Humanity is facing an unprecedented climate and biodiversity crisis that finds its root causes in a modern society built on the continuous growth of material consumption while entirely disregarding planetary boundaries. This grave emergency is currently undermining youth’s confidence in their future and triggering serious, disempowering anxiety. By implementing universal, comprehensive climate education, youth can be empowered to take control of their future and actively combat the climate crisis.
Our Vision of Climate Education
Our vision of climate education is a comprehensive curriculum rooted in sustainability and fostering humanity’s connection to nature. It aims to provide a holistic understanding of the ongoing climate and biodiversity crisis and its underlying causes and consequences, facilitate the development of sustainable innovations and solutions and empower students to actively engage in creating a just, sustainable society.
Climate education must be available for everyone, regardless of their ethnicity, age, sex and social status and must be provided at every level of education.
The ongoing climate and biodiversity crisis knows no borders, affects current and future generations, and its mitigation requires global cooperation. Only by ensuring access to climate education to all will nations be able to share a common understanding of the crisis and implement effective, long-lasting global solutions.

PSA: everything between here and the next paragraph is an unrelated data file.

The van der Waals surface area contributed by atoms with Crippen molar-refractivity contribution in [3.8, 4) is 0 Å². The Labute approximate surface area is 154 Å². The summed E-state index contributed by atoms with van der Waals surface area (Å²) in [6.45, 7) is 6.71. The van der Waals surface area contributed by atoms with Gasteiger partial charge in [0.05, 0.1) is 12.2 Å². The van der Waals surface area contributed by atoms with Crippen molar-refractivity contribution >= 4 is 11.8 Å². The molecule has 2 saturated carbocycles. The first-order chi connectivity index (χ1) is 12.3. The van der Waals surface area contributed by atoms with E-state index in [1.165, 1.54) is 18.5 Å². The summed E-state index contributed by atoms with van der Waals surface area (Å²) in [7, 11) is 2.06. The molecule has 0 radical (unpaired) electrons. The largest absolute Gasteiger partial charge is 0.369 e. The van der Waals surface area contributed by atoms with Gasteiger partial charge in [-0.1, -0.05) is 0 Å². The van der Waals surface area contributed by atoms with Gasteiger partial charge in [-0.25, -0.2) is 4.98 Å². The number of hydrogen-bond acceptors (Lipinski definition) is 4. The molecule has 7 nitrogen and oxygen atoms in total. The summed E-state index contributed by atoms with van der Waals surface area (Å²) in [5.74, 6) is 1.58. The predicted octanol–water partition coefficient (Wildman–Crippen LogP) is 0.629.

Climate education must be integrated into the core values of every curriculum and thus be taught in every subject and discipline. Students must learn about the scientific, social and ethical aspects of the climate crisis.
The ongoing climate and biodiversity crisis is a multifaceted scientific, social and ethical issue and its mitigation requires a holistic understanding of its causes and consequences. Students must be equipped with the ability to draw connections between the different facets of the crisis and exercise critical thinking through engaging, student-centered learning across all disciplines.
Educational institutions must provide the tools and support to help students and teachers cope with climate anxiety and mental health issues.
Climate anxiety and mental health issues put people at risk of becoming unfit to study or work, negatively impacting their quality of life and sense of agency and incurring significant costs to society. Fostering students’ and teachers’ mental health is key to ensuring their wellbeing and ability to be contributing members of society.
All teachers must be trained in climate education and be provided with lesson schemes and teaching materials.
Without effective, well trained teachers, students will be ill-prepared to actively contribute to society and address the ongoing climate and biodiversity crisis. Teachers must be given the knowledge and tools necessary to integrate climate education into their respective subjects and disciplines in the context of their educational curricula through compulsory teacher training and ongoing professional development.
Educational institutions must take initiative in developing responsibility for nature and society as well as engage students to practice active citizenship.